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Lake Oswego High School senior Margo Sidline reflects on diversity and inclusion in the district.

SIDLINEI have lived in Lake Oswego all my life. I have been the beneficiary of our schools, our clean streets, our lake, our beautiful downtown and even of the flower baskets that hang above our streets each spring.

But because I have lived in Lake Oswego all my life, I know that some elements of our community are far from the perfection that those flower baskets imply.

Our community is one that often looks to our past, one which focuses on the superficial instead of what really matters. It's a trend in our community which I have seen manifested in our schools time and time again.

Just in my own time at Lake Oswego High School, I have watched contentious disputes over things that are, in all reality, superfluous, like the color of graduation gowns or the location where we hold our graduation. These fights, while mostly well-intentioned, have demonstrated a tendency towards the superficial, beginning in our schools and growing outward.

That said, these fights have also revealed a secret gift in our community; the fact that we fight at all illustrates not only a passion for our community itself, but also a strength to defend that passion.

My sophomore year of high school was the first time I recognized the lack of diversity, and the subsequent inequalities as a result of that deficiency, within our community, brought to my attention by peers who were actively challenging that reality.

In the three years since those problems in Lake Oswego came to my attention, the values of devotion and tenacity have begun to overcome our communal impulse to stay rooted in how things have been. In these three years, I saw parents and community members rally, creating groups like LO for LOve and Respond to Racism and showing up at school board meetings, which helped to ensure the creation of the school's Diversity, Equity and Inclusion (DEI) Committee and the hiring of a Director of Equity (David Salerno Owens) for the district. Since the 2019 year began, we have seen rapid change in the attitudes of our city councilors, from initially rejecting a DEI task force to completely adopting one.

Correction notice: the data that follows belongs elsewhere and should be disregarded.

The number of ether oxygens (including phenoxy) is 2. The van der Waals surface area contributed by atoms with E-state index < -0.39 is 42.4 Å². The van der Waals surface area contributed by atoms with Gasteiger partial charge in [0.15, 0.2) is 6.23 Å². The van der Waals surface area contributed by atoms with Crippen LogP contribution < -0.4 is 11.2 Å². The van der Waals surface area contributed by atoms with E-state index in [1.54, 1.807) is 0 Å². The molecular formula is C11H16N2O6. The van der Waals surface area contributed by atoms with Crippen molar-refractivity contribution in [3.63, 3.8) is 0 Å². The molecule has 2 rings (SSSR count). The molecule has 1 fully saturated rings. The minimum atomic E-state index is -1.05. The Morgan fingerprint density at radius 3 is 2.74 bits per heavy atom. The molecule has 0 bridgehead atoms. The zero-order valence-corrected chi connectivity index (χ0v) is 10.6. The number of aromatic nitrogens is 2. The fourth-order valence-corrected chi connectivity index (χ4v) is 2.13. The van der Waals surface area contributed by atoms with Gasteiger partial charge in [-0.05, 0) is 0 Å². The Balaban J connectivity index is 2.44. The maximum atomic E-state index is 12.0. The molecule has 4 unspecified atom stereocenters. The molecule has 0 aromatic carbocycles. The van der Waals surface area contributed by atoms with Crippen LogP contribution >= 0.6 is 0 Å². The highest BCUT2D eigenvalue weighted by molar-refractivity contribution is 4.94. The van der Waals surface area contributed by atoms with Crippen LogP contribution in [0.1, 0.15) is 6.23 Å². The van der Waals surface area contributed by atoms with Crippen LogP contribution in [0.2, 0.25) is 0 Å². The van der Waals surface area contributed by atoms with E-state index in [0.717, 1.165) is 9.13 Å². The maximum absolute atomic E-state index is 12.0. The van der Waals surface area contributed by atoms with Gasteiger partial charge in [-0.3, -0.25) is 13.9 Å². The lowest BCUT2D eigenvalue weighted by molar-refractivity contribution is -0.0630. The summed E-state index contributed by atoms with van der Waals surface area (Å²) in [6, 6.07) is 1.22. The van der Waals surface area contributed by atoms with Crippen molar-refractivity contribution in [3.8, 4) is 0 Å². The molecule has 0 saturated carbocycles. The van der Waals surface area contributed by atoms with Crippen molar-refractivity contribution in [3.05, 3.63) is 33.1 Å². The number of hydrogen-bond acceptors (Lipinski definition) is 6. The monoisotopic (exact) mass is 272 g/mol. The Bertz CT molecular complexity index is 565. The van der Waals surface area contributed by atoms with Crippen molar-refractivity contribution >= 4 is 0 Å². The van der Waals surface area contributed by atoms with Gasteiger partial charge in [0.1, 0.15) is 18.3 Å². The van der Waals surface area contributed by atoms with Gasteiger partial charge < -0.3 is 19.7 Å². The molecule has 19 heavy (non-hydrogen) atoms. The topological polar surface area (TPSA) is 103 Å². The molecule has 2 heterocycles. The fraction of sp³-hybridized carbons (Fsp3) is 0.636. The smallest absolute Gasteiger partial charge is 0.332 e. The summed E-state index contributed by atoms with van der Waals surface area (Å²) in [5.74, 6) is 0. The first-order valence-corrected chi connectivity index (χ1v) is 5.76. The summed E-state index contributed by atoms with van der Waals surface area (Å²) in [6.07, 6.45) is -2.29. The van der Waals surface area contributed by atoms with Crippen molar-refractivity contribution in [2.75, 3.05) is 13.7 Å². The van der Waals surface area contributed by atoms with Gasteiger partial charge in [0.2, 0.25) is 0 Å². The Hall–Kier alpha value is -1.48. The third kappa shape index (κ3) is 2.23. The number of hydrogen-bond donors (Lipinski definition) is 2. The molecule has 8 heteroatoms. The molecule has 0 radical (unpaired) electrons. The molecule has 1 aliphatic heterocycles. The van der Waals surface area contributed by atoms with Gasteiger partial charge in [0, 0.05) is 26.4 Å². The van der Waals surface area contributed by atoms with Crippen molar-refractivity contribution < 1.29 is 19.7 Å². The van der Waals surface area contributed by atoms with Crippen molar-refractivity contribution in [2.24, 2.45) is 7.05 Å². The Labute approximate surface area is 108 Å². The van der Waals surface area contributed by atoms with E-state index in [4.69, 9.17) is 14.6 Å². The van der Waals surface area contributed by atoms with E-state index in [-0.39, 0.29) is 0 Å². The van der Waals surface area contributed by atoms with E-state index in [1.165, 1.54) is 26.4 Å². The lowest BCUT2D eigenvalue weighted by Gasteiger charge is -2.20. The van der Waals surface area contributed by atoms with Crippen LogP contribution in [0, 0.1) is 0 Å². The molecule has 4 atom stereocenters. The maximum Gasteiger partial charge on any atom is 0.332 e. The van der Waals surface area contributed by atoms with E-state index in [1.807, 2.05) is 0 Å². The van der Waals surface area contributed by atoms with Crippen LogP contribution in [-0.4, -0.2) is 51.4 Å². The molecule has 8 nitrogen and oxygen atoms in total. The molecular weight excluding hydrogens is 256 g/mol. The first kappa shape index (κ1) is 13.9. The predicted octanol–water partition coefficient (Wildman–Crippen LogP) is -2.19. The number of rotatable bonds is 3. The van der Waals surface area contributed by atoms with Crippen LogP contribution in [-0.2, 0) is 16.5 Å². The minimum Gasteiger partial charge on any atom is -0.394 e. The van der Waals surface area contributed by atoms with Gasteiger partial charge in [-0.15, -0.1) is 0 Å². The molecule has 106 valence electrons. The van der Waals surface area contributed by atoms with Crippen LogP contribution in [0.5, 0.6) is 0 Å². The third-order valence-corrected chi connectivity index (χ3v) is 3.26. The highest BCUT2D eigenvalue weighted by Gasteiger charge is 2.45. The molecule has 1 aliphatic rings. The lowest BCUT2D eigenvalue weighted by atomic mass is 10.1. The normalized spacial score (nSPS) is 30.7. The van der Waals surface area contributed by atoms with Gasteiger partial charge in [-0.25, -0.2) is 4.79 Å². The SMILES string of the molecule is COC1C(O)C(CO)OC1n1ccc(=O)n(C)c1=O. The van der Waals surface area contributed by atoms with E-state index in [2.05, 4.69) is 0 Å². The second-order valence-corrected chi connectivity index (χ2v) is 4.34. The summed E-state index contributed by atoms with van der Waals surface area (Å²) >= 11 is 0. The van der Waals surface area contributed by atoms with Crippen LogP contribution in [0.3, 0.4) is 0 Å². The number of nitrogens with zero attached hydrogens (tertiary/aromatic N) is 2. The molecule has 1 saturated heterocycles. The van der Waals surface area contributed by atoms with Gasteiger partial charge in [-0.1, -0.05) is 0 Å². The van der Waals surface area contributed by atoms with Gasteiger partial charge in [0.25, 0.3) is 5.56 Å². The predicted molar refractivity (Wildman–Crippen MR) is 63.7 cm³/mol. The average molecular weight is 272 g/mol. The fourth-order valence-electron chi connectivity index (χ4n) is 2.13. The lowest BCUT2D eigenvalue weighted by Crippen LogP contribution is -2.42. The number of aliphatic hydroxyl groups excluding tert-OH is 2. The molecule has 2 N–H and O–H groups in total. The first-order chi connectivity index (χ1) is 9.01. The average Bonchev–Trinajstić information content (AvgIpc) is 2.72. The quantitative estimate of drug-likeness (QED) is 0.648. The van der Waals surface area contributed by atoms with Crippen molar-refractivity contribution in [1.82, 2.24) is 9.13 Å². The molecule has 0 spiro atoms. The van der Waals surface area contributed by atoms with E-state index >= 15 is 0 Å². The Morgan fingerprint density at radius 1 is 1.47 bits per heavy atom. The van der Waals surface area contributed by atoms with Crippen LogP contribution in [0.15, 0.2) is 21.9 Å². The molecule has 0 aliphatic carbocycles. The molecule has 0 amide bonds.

There is still a great deal of social change to pursue here, and while Lake Oswego is often a slow moving giant, we know how to fight for what makes us passionate. As long as we continue to let our desire to grow and find progress lead our fights, our community will continue to move forward, instead of staying stuck in time.

Lake Oswego High School senior Margo Sidline is one of two Laker Notes columnists. Reach her at This email address is being protected from spambots. You need JavaScript enabled to view it..

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